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John Abercrombie, Open Land (65:00); ECM 1683, 1999
ECM Records
Postfach 600 331
81203 München, Germany
Cyberhome: www.ecmrecords.com

        John Abercrombie's guitar tone has changed a lot over the years. I am 
particularly fond of his late 70s quartet with Richard Beirach, 
George Mraz, and Peter Donald. Back then his sound was extremely 
dark-nearly underwater in fact, with no treble to speak of. Lately 
it's developed a lot more flesh and attack. On this new record, 
Open Land, he gravitates toward a nasal tone more along the 
lines of John Scofield. "Spring Song," a haunting waltz, and "Gimme 
Five," based on a simple 5/4 vamp, feature a guitar sound so metallic 
and crisp that I searched in vain for an acoustic guitar credit on 
the disc sleeve.
	Augmenting his working trio, which consists of himself, 
organist Dan Wall, and drummer Adam Nussbaum, Abercrombie recruits 
Kenny Wheeler on trumpet and fluegelhorn, Joe Lovano on tenor sax, 
and Mark Feldman on violin. The three supporting members don't 
necessarily appear together on every track. Feldman's violin, like 
most jazz violin, sounds antique and yet curiously progressive; its 
legato quality suits Abercrombie's compositions well. There is no 
bassist, and Wall's approach to organ bass is less aggressive than, 
say, Larry Goldings's. As a result, the music has a rhythmically soft 
edge; even the fiery Nussbaum sounds generally calm and reflective.
	On "Just in Tune" and "Little Booker," both lyrical swing 
numbers, Wheeler sounds especially relaxed and conversational, as 
though he were sitting back in a chair while taking his solos. Wall's 
playing on these tunes is also packed with a casual sort of 
brilliance. The title track, "Open Land," takes a dramatic step 
toward abstraction. It begins with an angular melodic line played in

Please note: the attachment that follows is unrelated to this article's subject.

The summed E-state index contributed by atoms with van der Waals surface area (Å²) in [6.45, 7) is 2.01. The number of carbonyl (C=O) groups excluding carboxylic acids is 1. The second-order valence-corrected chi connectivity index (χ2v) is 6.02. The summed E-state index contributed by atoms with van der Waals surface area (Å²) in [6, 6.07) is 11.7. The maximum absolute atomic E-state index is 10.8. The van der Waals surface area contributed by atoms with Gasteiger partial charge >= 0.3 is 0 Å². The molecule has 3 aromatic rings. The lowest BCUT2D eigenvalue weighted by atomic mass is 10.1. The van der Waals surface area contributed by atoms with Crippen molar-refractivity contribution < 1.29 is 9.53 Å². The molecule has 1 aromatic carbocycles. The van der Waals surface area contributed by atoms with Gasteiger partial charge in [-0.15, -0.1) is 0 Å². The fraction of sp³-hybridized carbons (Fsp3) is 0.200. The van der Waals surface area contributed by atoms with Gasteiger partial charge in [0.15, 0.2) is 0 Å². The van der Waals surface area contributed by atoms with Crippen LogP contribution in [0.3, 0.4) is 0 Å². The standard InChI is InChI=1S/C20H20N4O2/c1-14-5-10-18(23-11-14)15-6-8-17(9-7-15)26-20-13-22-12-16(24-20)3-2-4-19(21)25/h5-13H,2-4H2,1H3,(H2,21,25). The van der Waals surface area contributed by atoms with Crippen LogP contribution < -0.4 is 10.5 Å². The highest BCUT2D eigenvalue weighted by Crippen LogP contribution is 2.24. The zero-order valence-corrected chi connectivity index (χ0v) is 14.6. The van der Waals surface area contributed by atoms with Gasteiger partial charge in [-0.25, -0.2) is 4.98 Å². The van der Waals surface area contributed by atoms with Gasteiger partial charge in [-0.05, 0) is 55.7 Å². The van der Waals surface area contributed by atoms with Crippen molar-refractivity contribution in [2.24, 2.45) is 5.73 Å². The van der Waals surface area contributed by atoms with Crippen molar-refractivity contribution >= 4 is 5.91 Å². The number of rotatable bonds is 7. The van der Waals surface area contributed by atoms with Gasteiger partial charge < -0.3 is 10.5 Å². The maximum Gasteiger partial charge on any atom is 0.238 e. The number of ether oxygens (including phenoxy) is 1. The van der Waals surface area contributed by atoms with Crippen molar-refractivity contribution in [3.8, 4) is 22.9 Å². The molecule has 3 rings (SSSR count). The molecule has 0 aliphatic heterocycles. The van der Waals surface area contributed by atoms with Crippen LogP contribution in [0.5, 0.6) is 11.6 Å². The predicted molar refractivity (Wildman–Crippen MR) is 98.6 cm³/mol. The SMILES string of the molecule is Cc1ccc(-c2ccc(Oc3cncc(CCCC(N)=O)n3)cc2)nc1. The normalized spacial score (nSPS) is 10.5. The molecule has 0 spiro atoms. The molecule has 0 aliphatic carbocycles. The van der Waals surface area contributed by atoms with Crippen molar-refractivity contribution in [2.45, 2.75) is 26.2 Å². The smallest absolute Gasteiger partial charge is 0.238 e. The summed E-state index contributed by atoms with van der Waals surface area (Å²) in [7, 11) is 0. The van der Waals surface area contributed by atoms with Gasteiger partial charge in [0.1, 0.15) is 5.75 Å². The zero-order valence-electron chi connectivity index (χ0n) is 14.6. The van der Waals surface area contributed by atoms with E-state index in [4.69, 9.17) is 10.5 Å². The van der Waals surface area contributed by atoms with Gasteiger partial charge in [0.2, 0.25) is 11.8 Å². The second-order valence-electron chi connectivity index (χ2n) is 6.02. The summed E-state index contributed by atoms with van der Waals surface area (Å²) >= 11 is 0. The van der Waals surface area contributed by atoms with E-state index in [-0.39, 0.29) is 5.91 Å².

unison by guitar, violin, and tenor. (Wheeler is absent on this cut.) 
Nussbaum brings it into tempo with the ride cymbal and the same 
melody is played as a fast eighth-note run. Strong solos follow by 
Abercrombie, Feldman, Wall, and Lovano.
	Wall is again in fine form on the wistful ballad "Speak 
Easy." Same goes for Nussbaum and both horn players on "Remember 
When," a tune in six that makes judicious use of space between 
melodic phrases. All band members are given composer credit on "Free 
Piece Suit(e)," a collective improvisation which floats out of tempo 
until Feldman begins to stir it up, prompting Nussbaum to imply a 
slow, straight-eighth rock groove.
	Touches of country and even reggae float by on "That's for 
Sure," the final track. Abercrombie and Wall play around with the 
feel in simultaneous solos. The folky flavor of the song is 
heightened by the absence of horns, the presence of violin, and the 
particularly twangy sound of Abercrombie's guitar. Perhaps the 
Americana-drenched influence of composers such as Marc Johnson, Bill 
Frisell, and John Scofield has rubbed off on Abercrombie. And perhaps 
this is the "Open Land" to which the album title refers.
~David R. Adler


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